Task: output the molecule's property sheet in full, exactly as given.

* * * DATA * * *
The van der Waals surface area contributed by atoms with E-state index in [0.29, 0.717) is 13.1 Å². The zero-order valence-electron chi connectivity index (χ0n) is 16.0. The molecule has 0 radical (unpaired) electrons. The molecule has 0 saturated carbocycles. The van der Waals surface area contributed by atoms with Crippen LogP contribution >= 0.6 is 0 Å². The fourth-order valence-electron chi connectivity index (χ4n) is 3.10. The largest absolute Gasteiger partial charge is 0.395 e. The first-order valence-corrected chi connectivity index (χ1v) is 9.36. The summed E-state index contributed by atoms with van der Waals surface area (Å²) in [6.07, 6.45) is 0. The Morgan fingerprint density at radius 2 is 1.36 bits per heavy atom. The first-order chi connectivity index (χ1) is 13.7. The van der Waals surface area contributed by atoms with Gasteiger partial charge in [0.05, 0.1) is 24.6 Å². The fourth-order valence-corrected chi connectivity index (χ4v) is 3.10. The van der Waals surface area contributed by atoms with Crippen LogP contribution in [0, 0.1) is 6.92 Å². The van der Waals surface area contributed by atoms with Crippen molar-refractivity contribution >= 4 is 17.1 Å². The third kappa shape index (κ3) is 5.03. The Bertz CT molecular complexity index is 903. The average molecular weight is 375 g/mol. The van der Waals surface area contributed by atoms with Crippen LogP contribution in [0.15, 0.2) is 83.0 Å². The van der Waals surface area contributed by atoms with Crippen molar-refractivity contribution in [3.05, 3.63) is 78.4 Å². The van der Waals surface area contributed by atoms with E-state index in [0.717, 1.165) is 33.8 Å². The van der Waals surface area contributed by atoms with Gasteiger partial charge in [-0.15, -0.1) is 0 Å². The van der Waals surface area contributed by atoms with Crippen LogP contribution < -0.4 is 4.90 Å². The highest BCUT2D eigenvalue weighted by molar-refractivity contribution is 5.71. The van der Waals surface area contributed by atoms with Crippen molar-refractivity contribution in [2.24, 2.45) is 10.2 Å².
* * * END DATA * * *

The van der Waals surface area contributed by atoms with E-state index in [0.29, 0.717) is 13.1 Å². The zero-order valence-electron chi connectivity index (χ0n) is 16.0. The molecule has 0 radical (unpaired) electrons. The molecule has 0 saturated carbocycles. The van der Waals surface area contributed by atoms with Crippen LogP contribution >= 0.6 is 0 Å². The fourth-order valence-electron chi connectivity index (χ4n) is 3.10. The largest absolute Gasteiger partial charge is 0.395 e. The first-order valence-corrected chi connectivity index (χ1v) is 9.36. The summed E-state index contributed by atoms with van der Waals surface area (Å²) in [6.07, 6.45) is 0. The Morgan fingerprint density at radius 2 is 1.36 bits per heavy atom. The first-order chi connectivity index (χ1) is 13.7. The van der Waals surface area contributed by atoms with Gasteiger partial charge in [0.05, 0.1) is 24.6 Å². The fourth-order valence-corrected chi connectivity index (χ4v) is 3.10. The van der Waals surface area contributed by atoms with Crippen LogP contribution in [0, 0.1) is 6.92 Å². The van der Waals surface area contributed by atoms with Crippen molar-refractivity contribution >= 4 is 17.1 Å². The third kappa shape index (κ3) is 5.03. The Bertz CT molecular complexity index is 903. The average molecular weight is 375 g/mol. The van der Waals surface area contributed by atoms with Crippen LogP contribution in [0.15, 0.2) is 83.0 Å². The van der Waals surface area contributed by atoms with Crippen molar-refractivity contribution in [3.05, 3.63) is 78.4 Å². The van der Waals surface area contributed by atoms with E-state index in [0.717, 1.165) is 33.8 Å². The van der Waals surface area contributed by atoms with Gasteiger partial charge in [-0.15, -0.1) is 0 Å². The van der Waals surface area contributed by atoms with Crippen LogP contribution < -0.4 is 4.90 Å². The highest BCUT2D eigenvalue weighted by molar-refractivity contribution is 5.71. The van der Waals surface area contributed by atoms with Crippen molar-refractivity contribution in [2.24, 2.45) is 10.2 Å².